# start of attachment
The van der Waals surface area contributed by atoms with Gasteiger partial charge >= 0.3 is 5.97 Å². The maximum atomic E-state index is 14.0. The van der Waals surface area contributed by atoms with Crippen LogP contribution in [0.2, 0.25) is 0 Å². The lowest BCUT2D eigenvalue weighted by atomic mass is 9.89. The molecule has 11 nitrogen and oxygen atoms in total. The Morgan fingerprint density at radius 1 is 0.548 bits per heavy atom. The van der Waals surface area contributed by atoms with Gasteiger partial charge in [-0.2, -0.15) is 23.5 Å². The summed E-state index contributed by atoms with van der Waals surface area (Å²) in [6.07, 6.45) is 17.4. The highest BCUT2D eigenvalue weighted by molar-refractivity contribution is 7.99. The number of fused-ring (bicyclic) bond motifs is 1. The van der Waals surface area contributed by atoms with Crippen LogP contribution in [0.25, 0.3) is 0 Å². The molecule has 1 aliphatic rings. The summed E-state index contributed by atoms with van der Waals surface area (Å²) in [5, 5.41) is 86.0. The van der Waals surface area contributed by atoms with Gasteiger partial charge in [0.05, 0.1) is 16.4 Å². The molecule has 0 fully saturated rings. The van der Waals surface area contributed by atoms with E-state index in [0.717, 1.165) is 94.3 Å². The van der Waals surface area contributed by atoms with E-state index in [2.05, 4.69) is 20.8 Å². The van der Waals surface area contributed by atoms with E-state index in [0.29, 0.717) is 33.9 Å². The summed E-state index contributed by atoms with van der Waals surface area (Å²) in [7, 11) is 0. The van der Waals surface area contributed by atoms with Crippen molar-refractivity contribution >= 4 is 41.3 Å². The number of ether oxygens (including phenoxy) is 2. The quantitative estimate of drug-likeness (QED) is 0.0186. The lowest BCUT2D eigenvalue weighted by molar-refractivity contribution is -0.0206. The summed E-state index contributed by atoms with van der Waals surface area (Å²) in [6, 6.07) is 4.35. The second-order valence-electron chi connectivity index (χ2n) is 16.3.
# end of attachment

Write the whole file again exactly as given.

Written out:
The van der Waals surface area contributed by atoms with Gasteiger partial charge >= 0.3 is 5.97 Å². The maximum atomic E-state index is 14.0. The van der Waals surface area contributed by atoms with Crippen LogP contribution in [0.2, 0.25) is 0 Å². The lowest BCUT2D eigenvalue weighted by atomic mass is 9.89. The molecule has 11 nitrogen and oxygen atoms in total. The Morgan fingerprint density at radius 1 is 0.548 bits per heavy atom. The van der Waals surface area contributed by atoms with Gasteiger partial charge in [-0.2, -0.15) is 23.5 Å². The summed E-state index contributed by atoms with van der Waals surface area (Å²) in [6.07, 6.45) is 17.4. The highest BCUT2D eigenvalue weighted by molar-refractivity contribution is 7.99. The number of fused-ring (bicyclic) bond motifs is 1. The van der Waals surface area contributed by atoms with Crippen LogP contribution in [0.25, 0.3) is 0 Å². The molecule has 1 aliphatic rings. The summed E-state index contributed by atoms with van der Waals surface area (Å²) in [5, 5.41) is 86.0. The van der Waals surface area contributed by atoms with Gasteiger partial charge in [0.05, 0.1) is 16.4 Å². The molecule has 0 fully saturated rings. The van der Waals surface area contributed by atoms with E-state index in [0.717, 1.165) is 94.3 Å². The van der Waals surface area contributed by atoms with E-state index in [2.05, 4.69) is 20.8 Å². The van der Waals surface area contributed by atoms with E-state index in [0.29, 0.717) is 33.9 Å². The summed E-state index contributed by atoms with van der Waals surface area (Å²) in [7, 11) is 0. The van der Waals surface area contributed by atoms with Crippen molar-refractivity contribution >= 4 is 41.3 Å². The number of ether oxygens (including phenoxy) is 2. The quantitative estimate of drug-likeness (QED) is 0.0186. The lowest BCUT2D eigenvalue weighted by molar-refractivity contribution is -0.0206. The summed E-state index contributed by atoms with van der Waals surface area (Å²) in [6, 6.07) is 4.35. The second-order valence-electron chi connectivity index (χ2n) is 16.3.